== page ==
handling.

Lubricates fan belts on washers and dryers and keeps them running

smoothly.

Keeps rust from forming on saws and saw blades, and other tools.



Removes splattered grease on stove.



Keeps bathroom mirror from fogging.



Lubricates prosthetic limbs.



Keeps pigeons off the balcony (they hate the smell).



Removes all traces of duct tape.



Folks even spray it on their arms, hands, and kn! ees to relieve

arthritis

pain.



Florida's favorite use is: "cleans and removes love bugs from grills

and bumpers."



The favorite use in the state of New York--WD-40 protects the Statue

of Liberty from the elements.


WD-40 attracts fish. Spray a LITTLE on live bait or lures and you will

be catching the big one in no time. Also, it's a lot cheaper than the
chemical attractants that are made for just that purpose. Keep in mind

though, using some chemical laced baits or lures for fishing are not

allowed in some states.



Use it for fire ant bites. It takes the sting away immediately and stops

the itch.


WD-40 is great for removing crayon from walls. Spray on the mark and

wipe with a clean rag.


Also, if you've discovered that your teenage daughter has washed and

dried a tube of lipstick with a load of laundry, saturate the lipstick

spots with WD-40 and re-wash. Presto! Lipstick is gone!



If you sprayed WD-40 on the distributor cap, it would displace the

moisture and allow the car to start.


It removes black scuff marks from the kitchen floor!



Use WD-40 for those nasty tar and scuff marks on flooring. It doesn't

seem to harm the finish and you won't have to scrub nearly as hard

to get them off. Just remember to open some windows if you have a lot

of marks.



Bug guts will eat away the finish on your car if not removed quickly!

Use WD-40!



P.S. The basic ingredient is FISH OIL!

 

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Posted by Siegel Reptiles:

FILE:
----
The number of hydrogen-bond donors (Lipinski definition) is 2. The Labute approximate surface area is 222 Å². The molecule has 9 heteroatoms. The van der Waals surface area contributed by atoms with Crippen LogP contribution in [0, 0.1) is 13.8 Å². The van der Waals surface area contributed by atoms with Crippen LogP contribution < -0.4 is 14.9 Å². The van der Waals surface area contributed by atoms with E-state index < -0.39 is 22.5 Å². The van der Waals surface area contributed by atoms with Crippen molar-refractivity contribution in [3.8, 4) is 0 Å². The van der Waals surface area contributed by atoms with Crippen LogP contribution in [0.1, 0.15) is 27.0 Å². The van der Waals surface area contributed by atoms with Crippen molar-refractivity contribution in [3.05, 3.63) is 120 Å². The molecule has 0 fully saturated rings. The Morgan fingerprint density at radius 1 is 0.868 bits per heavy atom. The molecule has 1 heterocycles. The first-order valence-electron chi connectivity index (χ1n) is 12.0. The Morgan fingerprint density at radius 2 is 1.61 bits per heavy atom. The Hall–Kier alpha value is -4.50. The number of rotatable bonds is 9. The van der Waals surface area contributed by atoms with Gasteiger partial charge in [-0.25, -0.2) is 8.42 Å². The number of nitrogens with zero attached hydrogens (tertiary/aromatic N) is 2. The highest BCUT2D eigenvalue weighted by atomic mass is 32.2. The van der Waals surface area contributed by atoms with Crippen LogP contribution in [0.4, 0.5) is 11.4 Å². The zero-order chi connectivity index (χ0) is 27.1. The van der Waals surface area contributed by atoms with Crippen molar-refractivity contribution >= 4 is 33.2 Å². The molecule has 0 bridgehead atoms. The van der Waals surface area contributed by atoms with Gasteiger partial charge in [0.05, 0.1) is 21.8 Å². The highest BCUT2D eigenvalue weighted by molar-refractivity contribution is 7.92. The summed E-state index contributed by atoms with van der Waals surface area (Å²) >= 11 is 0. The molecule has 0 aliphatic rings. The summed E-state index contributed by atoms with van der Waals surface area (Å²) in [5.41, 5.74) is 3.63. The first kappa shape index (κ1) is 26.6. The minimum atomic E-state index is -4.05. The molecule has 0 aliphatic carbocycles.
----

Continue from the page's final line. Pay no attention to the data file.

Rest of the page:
"question--should my radiator overflow be filled with red fluid? never noticed either way before. "

Thats the clue. They purged the air out of the cooling system and they needed to add "Toyota Long Life Radiator Coolant" or antifreeze, which is red/pink.

1. The Thermostats in new Toyotas as so highly QCeed they never stick open or closed, atleast in the first 20K miles. Not like things were 20 years back.

2. Even with the radiator clogged up 25%, it is plenty large and over designed for the temperatures you ran into. These radiators are designed to to pull a 6000 lb trailer up a 6% slope at 70 miles an hour in 100 degrees F weather. Trust me!

They purged air out of the cooling system, and hosed out some mud, not all of it.

Once the cooling system malfunctions, because of air in there instead of fluid to take the heat out, the ECU tells the A/C to hold off, hence no A/C too!

The free alignment was because they wanted you to be a happy customer.

What I can't figure out is why air gets in there? I've had the exact same thing happen on an '86 Cressida (at 45K miles) and a 05 Corolla at 15K miles about 6 months back.
 

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Or your thermostat simply stuck. Sometimes you can tap on the housing a bit and it will let loose - at least in other vehicles I've done that.

Always look for the simplest solution first. Occam's Razor. It's bitten me many times over the last few decades.

"The principle states that the explanation of any phenomenon should make as few assumptions as possible, eliminating those that make no difference in the observable predictions of the explanatory hypothesis or theory."
 

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Thanks, I've been looking for such a product for a LONG time now. On order

I never go "offroad" in the classic sense, but did pull the little trim cover off. I was VERY surprised to find my rad at least 25% coated with a dirty film. I'm wondering if the salt/sand used on the roads here in winter, when it finally melts, tends to plug up rads?